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Composition of Blood


Composition of Blood

Blood is a circulatory tissue made up of fluid, plasma, and cells. It is a straw-coloured or pale yellow liquid containing suspended blood cells. Red blood cells contain a red color pigment called haemoglobin, which is rich in iron and transports oxygen from the alveoli of the lungs to the tissues of the body. Blood makes up a total of 8% of an adult's body weight. On average, a female's body consists of 4-5 litres of blood total body weight, whereas men have 5-6 litres of the blood total body weight. This difference arises because of different size and body structures.

Facts about blood

  • Blood has an average temperature of 38 degrees Celsius.
  • Blood has a pH of 7-7.5 which indicates that it is quiet basic in nature.
  • The viscosity of blood is nearly 4 to 5 times higher in comparison to that of water, which indicates that it is more resistant to flow than water. This viscosity is basic basic blood property because the blood that flows too easily or with too much resistance can stress the heart and cause serious cardiac problems like heart strokes and heart attacks.
  • Due to the higher levels of oxygen present in the artery walls, blood in the artery walls is bright red compared to the blood in the veins.

Main components of blood

Blood is a connective tissue made up of two major components:

  • Plasma: It is a clear extracellular viscous liquid.
  • Formed Elements: Blood cells and platelets are called formed elements.
  • The Formed elements may be distinguished from one another due to their distinct shape and structure and plasma membrane covering.
  • Blood Platelets: They are microscopic pieces of bone marrow cells.
Composition of Blood

Blood consists of the following components:

  1. Blood Plasma
  2. Formed Elements
  • Erythrocytes,
  • Leukocytes,
  • Platelets

Blood Plasma

Blood plasma is a complex combination of enzymes, nutrients, wastes, proteins, hormones, and gases. Some important functions of blood plasma are listed below:


  • Proteins are present in abundance in the plasma when we look at weight. They play a variety of roles within the body, including coagulation, protection, and transport.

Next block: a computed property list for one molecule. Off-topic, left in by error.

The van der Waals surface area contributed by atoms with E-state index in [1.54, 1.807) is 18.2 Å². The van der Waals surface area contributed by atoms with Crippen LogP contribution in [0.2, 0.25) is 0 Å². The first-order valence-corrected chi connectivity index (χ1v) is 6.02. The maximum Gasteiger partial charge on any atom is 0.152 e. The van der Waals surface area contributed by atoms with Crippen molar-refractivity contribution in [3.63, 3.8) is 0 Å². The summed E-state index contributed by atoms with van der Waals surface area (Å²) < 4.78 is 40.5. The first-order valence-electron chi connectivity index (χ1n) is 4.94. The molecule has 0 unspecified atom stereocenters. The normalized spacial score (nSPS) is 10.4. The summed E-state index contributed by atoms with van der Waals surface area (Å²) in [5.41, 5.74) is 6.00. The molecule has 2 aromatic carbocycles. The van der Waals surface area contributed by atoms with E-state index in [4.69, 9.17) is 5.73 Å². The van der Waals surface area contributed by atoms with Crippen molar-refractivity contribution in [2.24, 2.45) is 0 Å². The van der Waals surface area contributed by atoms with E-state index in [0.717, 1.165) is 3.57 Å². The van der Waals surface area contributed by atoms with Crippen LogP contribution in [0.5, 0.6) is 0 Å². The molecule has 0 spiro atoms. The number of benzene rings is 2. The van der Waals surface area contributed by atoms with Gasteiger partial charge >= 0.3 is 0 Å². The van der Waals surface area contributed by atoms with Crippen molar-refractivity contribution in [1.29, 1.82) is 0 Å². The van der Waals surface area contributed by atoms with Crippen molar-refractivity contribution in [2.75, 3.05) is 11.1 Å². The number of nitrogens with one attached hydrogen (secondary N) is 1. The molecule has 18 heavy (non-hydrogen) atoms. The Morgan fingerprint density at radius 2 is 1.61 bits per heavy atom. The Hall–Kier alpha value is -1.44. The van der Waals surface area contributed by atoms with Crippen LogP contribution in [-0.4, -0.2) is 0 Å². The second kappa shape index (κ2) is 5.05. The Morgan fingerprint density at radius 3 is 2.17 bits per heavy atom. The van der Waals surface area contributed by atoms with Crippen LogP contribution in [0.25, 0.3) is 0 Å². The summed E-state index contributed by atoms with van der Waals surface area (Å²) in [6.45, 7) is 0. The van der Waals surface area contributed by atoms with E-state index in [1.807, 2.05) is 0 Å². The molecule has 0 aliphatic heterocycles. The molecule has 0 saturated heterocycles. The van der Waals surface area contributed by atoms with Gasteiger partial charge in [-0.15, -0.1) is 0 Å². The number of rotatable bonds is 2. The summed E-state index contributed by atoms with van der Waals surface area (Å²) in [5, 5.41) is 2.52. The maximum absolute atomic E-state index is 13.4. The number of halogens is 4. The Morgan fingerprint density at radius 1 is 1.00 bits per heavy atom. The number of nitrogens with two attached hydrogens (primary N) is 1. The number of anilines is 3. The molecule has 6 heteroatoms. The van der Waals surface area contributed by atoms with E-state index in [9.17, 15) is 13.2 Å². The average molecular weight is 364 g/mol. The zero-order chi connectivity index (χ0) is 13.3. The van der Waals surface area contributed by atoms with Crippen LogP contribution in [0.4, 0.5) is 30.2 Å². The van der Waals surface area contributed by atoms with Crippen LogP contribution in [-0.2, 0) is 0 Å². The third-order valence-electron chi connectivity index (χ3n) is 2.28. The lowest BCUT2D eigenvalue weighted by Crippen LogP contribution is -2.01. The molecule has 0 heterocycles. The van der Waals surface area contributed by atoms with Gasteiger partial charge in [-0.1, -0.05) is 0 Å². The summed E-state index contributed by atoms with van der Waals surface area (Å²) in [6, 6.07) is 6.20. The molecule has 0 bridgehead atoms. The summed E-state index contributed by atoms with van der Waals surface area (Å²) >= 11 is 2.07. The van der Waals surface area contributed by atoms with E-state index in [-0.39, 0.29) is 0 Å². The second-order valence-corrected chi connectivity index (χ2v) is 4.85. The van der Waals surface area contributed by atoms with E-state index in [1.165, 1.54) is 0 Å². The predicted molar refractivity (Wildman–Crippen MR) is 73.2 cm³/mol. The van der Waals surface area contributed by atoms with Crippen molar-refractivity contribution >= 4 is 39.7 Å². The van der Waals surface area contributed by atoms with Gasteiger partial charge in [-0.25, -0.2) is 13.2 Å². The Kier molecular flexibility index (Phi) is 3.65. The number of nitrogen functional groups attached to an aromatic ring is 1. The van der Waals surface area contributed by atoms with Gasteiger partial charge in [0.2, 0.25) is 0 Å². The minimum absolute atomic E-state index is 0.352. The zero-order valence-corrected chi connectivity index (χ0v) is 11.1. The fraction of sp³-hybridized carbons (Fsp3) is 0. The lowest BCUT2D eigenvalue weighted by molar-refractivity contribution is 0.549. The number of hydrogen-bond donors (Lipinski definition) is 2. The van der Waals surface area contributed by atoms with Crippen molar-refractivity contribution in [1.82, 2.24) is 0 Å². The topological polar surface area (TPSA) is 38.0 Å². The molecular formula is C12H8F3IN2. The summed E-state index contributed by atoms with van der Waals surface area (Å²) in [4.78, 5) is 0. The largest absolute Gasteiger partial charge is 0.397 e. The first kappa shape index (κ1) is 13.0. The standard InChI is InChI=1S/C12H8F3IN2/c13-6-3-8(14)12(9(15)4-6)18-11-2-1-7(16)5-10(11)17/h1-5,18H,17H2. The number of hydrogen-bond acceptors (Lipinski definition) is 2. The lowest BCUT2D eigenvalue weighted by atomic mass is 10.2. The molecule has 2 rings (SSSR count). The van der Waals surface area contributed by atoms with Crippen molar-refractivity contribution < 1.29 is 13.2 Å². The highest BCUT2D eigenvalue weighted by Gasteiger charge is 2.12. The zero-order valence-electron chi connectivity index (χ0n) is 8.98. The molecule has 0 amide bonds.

• They serve as an important reserve of amino acids for the nutrition of cells.
  • Macrophages in the digestive system, gastrointestinal, spleen, lungs, and the lymphoid system can degrade plasma proteins and release their amino acids. Other categories of cells use these amino acids to make new products.
  • Plasma proteins help in transporting other molecules. Specific plasma proteins bind to different kinds of tiny molecules, which are then carried to various tissues for utilisation by the organs that absorb these proteins.
  • Plasma proteins interact in unique ways to cause blood to clot, which is a core component of the body's response to blood vessel injury and helps in the prevention of blood loss and invasion by foreign microbes and pathogens.
  • Plasma proteins facilitate the water distribution between blood and tissues by generating osmotic pressure.

Formed Elements


RBCs or Red Blood Cells also recognised as erythrocytes, have two important functions.

  • RBCs help in transporting oxygen from the lungs to other tissues.
  • They carry carbon dioxide from other tissues and expel it through the lungs.

An erythrocyte, often known as an RBC, is a ring cell with a wide rim and a thin hollow centre. The mature RBC's cell membrane contains polypeptides and glycolipids which help to identify a people's blood type. Actin and spectrin, are two proteins that make up the membrane's surface and are responsible for giving tensile and structural stability and are present in all living things. RBCs can thus bend, fold, and stretch as they move through smaller blood vessels while returning to their normal shape as they move over larger vessels.


White blood cells or WBCs are also recognised as leukocytes. They are classified as granulocytes or agranulocytes. Granulocytes are made up of neutrophils, eosinophils, and basophils. Agranulocytes, in contrast, do not have granules. They are composed of lymphocytes and monocytes.


Platelets are tiny fragments of bone marrow cells and perform the following functions:

  • They secrete vasoconstrictors which constrict blood vessels, causing vascular spasms in broken blood vessels.
  • Aids in blood clotting by secreting procoagulants which are clotting factors.
  • Helps in dissolving blood clots when they are not needed.
  • Causes complete destruction of bacteria.
  • They secrete certain chemicals that attract neutrophils and monocytes at the sites of inflammation.
  • Platelets also aid in the secretion of growth factors to maintain the linings of blood vessels.

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